Update: I have now read the article three times because I wasn't clear on all that was presented. I have edited this post to reflect what I believe to be a better understanding of what was reported.
Buck passing is becoming fast and furious down at City Hall over who knew or should have known about the financial irregularities of Project Homestead. It is a wonder that the N&R's Stan Swofford was able to come up with such a thorough investigative report because there were so many "I don't recall/remembers and "unavailable for comments/didn't return calls" from elected and unelected City officials. But the article IS compelling.
Some members of our City Council are now in play. This on the heals of the the N&R's April editorial opinion that our elected leaders are "guilty of the same failures" as Homestead's Board of Directors. The whole saga can be found here (N&R archives) in case you just rolled into town.
The main revelation (although there are many others) provided by Swofford is that now retired City internal audit director Jacky Dowd submitted a damning draft audit of Project Homestead into one end of City Hall in 2000. When it came out the other end for public consumption, the audit was a benign document because the bad parts had been re-written.
Everyone interviewed denies that they changed, nor directed anyone else to change, the draft document's findings about inflated construction costs. But Dowd, a hard nosed and obviously caring ex-public servant, says, "I would never have taken that out." The fact remains that it did get changed.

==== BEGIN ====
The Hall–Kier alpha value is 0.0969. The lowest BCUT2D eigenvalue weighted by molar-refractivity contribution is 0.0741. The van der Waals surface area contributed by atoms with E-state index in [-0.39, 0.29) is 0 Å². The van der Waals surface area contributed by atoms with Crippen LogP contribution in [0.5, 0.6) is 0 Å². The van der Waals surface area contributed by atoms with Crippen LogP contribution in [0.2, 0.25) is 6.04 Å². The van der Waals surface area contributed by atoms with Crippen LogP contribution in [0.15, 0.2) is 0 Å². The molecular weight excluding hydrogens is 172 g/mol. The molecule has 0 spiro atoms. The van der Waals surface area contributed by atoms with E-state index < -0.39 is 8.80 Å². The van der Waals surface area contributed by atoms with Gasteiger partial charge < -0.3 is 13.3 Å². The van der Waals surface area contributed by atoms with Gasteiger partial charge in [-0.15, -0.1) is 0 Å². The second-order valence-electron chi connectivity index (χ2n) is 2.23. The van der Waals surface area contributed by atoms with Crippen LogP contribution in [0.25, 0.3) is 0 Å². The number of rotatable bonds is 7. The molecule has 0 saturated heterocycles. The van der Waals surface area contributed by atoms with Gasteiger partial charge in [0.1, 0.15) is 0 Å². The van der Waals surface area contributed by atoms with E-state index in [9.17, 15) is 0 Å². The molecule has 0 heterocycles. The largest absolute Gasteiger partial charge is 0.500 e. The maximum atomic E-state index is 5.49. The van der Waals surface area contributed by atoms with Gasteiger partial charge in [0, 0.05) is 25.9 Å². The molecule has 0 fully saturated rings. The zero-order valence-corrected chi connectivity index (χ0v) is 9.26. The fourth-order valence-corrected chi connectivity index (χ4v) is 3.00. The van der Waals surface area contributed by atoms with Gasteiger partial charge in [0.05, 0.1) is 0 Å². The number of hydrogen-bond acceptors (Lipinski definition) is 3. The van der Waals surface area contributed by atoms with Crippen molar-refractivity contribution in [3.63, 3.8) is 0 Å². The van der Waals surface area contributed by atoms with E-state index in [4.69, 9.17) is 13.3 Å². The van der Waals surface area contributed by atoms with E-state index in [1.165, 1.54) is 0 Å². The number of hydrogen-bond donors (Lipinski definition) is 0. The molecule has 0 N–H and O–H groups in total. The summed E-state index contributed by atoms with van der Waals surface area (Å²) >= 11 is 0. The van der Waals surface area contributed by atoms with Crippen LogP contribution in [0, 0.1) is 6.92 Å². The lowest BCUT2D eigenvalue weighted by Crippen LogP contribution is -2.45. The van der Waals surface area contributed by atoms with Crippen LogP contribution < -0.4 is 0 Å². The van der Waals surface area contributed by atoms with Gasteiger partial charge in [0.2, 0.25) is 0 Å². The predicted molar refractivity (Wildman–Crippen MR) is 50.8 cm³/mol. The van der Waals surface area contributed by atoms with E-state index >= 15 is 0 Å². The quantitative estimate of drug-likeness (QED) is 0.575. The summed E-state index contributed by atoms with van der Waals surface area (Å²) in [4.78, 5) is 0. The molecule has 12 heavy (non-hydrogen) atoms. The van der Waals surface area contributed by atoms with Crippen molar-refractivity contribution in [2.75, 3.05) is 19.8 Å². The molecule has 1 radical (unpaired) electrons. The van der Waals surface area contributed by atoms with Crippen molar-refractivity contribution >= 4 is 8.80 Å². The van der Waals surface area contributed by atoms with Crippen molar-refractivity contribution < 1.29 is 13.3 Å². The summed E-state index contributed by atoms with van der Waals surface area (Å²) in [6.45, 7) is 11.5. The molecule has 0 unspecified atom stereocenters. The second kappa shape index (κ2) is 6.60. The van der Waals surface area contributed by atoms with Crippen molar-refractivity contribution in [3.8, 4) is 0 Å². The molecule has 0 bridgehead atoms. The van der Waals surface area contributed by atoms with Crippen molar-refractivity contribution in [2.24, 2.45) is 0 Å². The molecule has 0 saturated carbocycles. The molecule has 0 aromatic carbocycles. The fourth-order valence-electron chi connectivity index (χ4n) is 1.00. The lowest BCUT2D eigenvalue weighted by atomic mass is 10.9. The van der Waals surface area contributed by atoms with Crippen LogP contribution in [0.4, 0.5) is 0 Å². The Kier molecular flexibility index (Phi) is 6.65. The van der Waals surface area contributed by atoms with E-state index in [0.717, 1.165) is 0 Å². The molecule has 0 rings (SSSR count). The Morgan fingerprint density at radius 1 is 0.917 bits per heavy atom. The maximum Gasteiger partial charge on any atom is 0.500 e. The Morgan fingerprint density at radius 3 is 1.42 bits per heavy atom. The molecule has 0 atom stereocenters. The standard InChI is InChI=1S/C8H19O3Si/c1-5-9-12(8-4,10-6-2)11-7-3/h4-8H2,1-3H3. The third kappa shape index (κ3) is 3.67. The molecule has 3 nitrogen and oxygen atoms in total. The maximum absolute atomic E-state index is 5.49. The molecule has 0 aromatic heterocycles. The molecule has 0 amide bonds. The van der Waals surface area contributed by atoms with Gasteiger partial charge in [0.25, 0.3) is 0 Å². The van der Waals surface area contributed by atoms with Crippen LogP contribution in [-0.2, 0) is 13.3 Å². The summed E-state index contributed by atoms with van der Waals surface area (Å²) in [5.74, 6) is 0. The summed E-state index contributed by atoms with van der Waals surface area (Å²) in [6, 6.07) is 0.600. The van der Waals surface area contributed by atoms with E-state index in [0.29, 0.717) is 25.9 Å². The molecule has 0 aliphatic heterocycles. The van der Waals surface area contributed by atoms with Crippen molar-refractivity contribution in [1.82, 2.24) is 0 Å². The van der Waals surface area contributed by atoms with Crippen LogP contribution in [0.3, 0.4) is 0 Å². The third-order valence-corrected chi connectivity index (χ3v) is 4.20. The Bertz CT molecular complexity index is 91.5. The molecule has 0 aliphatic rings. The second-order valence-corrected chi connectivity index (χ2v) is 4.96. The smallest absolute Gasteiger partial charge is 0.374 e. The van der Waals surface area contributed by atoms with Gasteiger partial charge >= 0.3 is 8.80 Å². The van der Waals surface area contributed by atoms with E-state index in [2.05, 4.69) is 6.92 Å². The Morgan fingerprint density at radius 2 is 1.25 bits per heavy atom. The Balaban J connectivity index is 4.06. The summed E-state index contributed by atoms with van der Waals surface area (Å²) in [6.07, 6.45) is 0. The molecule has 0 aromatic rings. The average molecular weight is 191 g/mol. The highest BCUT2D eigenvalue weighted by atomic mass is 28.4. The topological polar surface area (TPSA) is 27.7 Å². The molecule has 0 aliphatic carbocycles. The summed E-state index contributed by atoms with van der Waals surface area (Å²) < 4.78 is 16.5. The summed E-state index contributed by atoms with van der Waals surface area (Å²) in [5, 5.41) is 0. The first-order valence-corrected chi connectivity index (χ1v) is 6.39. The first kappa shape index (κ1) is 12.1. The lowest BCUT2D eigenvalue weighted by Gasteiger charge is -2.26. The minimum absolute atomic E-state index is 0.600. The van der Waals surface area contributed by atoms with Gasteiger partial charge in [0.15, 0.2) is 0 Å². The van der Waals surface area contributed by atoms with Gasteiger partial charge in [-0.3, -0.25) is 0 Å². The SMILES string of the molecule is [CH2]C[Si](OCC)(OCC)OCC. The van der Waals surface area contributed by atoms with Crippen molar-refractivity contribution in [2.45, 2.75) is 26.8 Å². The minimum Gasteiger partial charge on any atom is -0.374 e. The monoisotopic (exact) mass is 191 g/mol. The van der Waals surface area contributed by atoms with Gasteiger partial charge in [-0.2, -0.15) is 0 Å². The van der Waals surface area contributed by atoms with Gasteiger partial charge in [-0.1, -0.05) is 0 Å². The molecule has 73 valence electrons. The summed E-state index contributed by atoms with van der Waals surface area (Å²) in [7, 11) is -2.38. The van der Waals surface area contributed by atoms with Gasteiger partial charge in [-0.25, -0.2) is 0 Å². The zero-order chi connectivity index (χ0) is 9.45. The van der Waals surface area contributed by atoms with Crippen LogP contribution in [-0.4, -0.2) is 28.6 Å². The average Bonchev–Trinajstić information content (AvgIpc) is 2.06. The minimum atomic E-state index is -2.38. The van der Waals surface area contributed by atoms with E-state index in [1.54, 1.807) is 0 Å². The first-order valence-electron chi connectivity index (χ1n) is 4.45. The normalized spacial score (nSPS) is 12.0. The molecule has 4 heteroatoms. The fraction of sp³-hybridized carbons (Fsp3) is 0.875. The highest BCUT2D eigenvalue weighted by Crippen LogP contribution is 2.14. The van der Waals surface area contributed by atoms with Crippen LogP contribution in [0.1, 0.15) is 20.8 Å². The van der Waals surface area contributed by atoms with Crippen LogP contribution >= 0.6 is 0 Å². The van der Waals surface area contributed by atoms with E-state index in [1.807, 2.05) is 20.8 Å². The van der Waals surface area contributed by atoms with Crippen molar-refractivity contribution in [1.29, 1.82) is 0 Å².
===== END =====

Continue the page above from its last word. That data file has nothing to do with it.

Regarding Reverend Michael King's repeated efforts to avoid a complete and open "program income audit", Dowd states the obvious, "When people don't want you to audit, you know there's a reason." Exactly...
Although the article never names who caused the audit to be re-written it provides much fodder for speculation. Perhaps the next installment will pin down exactly who intervened to cleanse the draft audit's obvious evidence of malfeasance on the part of Rev. King and Project Homestead. Once we find this out, we will know who within City government felt they had to appease Reverend King.
Reading between Swofford's lines, it is looking more and more like the lack of City Council oversight that resulted in the Homestead scandal cannot be attributed to "we didn't know" anymore. The article infers that at least some of our elected officials were made aware by Dowd and others that Project Homestead was fleecing the taxpayers - but they kept giving his organization millions anyway.
The whole thing is almost inexplicable until you take into account the fact that Rev. King had a strong influence over a considerable number of votes. If there is another explanation for why King's organization was given such extraordinary autocratic latitude I hope that our someone will let us in on it.